Q: Why are some soils more fertile than others?
Most soils of the Midwestern USA are very fertile because they are moderate to high in organic matter, developed on deep loess deposits and have good nutrient and water supplying potential. These soils need less nutrient inputs from fertilizers, as opposed to those soils that are lower in organic matter with a limited rooting depth, and thus lower in overall nutrient supplying capacity.
Q: How much nitrogen is required by a crop over the growing season?
It takes about 1.2 pounds of N to grow a bushel of corn grain, so 240 pounds of N would be required in producing 200 bushels per acre. In a typical growing season, the period of peak demand runs from mid-June through at least mid-July. Uptake decreases after tasseling, as the crop remobilizes N from the lower canopy to the developing grain.
Q: How do plants fulfill their nitrogen needs?
Plants take up the bulk of their nitrogen from the soil’s own storehouse of organic nitrogen – not from N-fertilizer! Soil organic nitrogen becomes plant-available through a microbial process called mineralization.
Numerous field trials have shown that Midwestern soils can supply up to 70% of the nitrogen needed by corn, and that some can supply even more. Nitrogen fertilizers are needed only to supplement what the soil can supply, when nitrogen demand is high at certain times in the life cycle of the plant.
It is important to understand that soils differ in N-supplying power, because this is crucial to optimizing fertilizer N rates. Good soils have greater N-supplying power, and they need less fertilizer N to grow high yields. Poor soils have lower N-supplying power, and they need more fertilizer N to fulfil plant demands.
Q: How much of the N-fertilizer applied ends up in the plant, and what happens to the rest?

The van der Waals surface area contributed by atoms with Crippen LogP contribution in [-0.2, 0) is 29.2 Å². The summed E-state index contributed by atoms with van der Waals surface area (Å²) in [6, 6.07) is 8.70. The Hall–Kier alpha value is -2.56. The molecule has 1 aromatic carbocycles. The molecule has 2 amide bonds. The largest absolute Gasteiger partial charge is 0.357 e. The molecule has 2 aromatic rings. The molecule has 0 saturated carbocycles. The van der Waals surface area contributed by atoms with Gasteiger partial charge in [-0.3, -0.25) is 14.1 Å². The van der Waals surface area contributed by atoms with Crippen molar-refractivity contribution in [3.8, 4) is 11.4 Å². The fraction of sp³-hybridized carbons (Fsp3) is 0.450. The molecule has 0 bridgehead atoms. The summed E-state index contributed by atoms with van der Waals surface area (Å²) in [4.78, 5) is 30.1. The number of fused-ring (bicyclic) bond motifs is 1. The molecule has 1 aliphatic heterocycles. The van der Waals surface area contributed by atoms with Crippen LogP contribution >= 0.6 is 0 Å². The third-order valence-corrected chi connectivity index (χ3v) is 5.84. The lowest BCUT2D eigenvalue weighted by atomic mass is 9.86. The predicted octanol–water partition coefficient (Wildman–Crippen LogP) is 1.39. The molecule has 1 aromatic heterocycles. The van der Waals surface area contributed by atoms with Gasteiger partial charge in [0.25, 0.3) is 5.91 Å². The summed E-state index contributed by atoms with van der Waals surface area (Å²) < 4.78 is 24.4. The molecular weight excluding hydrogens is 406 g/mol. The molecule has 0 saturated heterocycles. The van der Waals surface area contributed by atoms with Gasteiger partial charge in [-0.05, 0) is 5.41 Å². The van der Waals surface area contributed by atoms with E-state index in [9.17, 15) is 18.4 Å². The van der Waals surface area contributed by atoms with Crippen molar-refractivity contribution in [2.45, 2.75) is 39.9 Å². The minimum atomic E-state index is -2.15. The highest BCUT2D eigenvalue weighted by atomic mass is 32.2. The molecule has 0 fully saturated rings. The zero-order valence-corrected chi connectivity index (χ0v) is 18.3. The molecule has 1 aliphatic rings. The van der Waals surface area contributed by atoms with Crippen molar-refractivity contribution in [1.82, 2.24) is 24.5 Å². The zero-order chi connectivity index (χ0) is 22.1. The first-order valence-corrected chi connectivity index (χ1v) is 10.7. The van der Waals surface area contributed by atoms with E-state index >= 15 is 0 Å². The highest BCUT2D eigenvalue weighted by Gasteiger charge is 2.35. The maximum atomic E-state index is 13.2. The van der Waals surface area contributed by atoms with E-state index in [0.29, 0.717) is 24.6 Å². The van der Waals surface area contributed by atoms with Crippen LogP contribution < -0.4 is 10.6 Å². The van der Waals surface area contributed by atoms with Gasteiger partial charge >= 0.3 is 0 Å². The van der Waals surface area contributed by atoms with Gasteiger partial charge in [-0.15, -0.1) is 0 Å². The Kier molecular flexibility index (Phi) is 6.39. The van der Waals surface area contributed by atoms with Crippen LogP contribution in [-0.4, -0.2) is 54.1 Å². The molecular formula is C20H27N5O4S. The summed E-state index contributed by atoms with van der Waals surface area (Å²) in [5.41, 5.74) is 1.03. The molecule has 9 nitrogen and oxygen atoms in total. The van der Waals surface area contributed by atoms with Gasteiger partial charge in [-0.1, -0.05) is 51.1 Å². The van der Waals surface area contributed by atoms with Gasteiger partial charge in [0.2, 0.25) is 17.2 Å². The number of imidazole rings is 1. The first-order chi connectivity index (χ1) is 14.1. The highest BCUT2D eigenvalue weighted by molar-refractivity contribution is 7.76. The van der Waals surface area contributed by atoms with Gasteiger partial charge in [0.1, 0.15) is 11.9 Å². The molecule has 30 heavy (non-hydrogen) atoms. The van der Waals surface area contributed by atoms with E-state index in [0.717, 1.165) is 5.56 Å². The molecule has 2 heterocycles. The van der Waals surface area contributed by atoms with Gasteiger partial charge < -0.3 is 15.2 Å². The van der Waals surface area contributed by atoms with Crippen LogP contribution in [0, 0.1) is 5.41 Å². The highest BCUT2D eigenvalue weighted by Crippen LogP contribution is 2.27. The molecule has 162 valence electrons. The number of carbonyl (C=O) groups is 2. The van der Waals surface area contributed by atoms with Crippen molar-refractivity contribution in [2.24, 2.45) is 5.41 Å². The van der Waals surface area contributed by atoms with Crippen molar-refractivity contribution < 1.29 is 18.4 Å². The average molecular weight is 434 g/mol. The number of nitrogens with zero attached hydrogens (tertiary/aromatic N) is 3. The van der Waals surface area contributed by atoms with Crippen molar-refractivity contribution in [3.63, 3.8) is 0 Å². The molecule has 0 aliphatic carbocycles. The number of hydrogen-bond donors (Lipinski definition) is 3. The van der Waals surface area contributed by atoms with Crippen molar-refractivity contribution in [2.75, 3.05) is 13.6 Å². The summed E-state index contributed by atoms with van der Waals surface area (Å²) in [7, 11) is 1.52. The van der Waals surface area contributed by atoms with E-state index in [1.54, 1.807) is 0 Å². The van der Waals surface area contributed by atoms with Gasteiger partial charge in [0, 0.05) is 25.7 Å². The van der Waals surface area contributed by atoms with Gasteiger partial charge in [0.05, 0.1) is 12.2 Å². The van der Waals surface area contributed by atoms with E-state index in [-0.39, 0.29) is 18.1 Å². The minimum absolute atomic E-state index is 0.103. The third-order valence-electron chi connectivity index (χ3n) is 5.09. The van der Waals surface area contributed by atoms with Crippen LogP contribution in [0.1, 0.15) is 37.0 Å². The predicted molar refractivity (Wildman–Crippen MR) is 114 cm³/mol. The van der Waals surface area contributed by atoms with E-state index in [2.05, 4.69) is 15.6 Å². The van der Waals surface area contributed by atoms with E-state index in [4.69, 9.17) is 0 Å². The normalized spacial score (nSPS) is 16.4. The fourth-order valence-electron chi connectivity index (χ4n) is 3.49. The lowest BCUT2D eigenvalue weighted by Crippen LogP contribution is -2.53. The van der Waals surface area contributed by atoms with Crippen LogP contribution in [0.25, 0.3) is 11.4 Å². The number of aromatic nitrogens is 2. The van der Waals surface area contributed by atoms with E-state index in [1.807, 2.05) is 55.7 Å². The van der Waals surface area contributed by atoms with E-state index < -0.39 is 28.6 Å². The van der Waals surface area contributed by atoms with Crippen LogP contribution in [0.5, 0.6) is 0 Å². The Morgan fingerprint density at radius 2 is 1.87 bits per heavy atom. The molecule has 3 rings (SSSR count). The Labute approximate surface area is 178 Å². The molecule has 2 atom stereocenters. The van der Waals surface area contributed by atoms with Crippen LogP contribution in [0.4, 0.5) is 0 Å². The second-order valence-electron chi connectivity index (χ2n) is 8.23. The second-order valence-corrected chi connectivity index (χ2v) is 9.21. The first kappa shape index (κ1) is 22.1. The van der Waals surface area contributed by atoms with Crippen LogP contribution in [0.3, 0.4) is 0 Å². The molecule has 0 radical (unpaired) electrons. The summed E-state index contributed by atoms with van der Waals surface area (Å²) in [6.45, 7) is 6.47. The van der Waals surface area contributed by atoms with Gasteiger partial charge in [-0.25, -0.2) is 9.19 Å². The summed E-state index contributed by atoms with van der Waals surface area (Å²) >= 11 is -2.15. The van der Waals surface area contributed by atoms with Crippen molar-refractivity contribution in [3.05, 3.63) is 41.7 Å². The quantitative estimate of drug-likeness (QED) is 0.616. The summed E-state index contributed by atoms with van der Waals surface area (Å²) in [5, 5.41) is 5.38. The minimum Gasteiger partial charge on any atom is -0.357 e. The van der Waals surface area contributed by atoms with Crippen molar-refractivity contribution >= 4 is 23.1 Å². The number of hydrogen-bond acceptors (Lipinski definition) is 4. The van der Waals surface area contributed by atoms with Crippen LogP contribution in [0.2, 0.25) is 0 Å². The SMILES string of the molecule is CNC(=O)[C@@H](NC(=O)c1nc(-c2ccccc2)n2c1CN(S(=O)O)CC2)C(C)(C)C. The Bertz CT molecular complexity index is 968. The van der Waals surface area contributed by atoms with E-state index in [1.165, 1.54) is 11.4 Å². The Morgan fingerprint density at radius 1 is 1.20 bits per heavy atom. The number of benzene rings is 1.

We know from numerous isotope studies that as soil fertility increases, the plant takes up less fertilizer nitrogen and “nitrogen use efficiency” decreases. Most Midwestern soils are very fertile, and nitrogen use efficiency typically ranges between 15 and 50%. [Note: This range in NUE is for whole crop N uptake. For grain only, NUE would typically range from 10 to 40%.] In other words, the majority of the nitrogen applied does not end up in the crop. Some of the unused N is taken up by soil microbes, but a substantial proportion is subject to loss, either by nitrate leaching that causes water pollution or by denitrification that releases gaseous forms of nitrogen to the air.
Knowing your soil’s N-supplying power before applying nitrogen is a key step toward making better use of your fertilizer investment to boost profits, while reducing the environmental consequences of excessive fertilization.
Q: How is FertiSaver-N used to measure the N-supplying power of the soil?
The FertiSaver-N system measures the soil’s content of mineralizable organic nitrogen, an abundant fraction in most Midwestern soils that reduces the amount of fertilizer N needed for corn production. By taking soil organic nitrogen into account, variable-rate N management becomes a reality for reducing N fertilizer rates without sacrificing yield.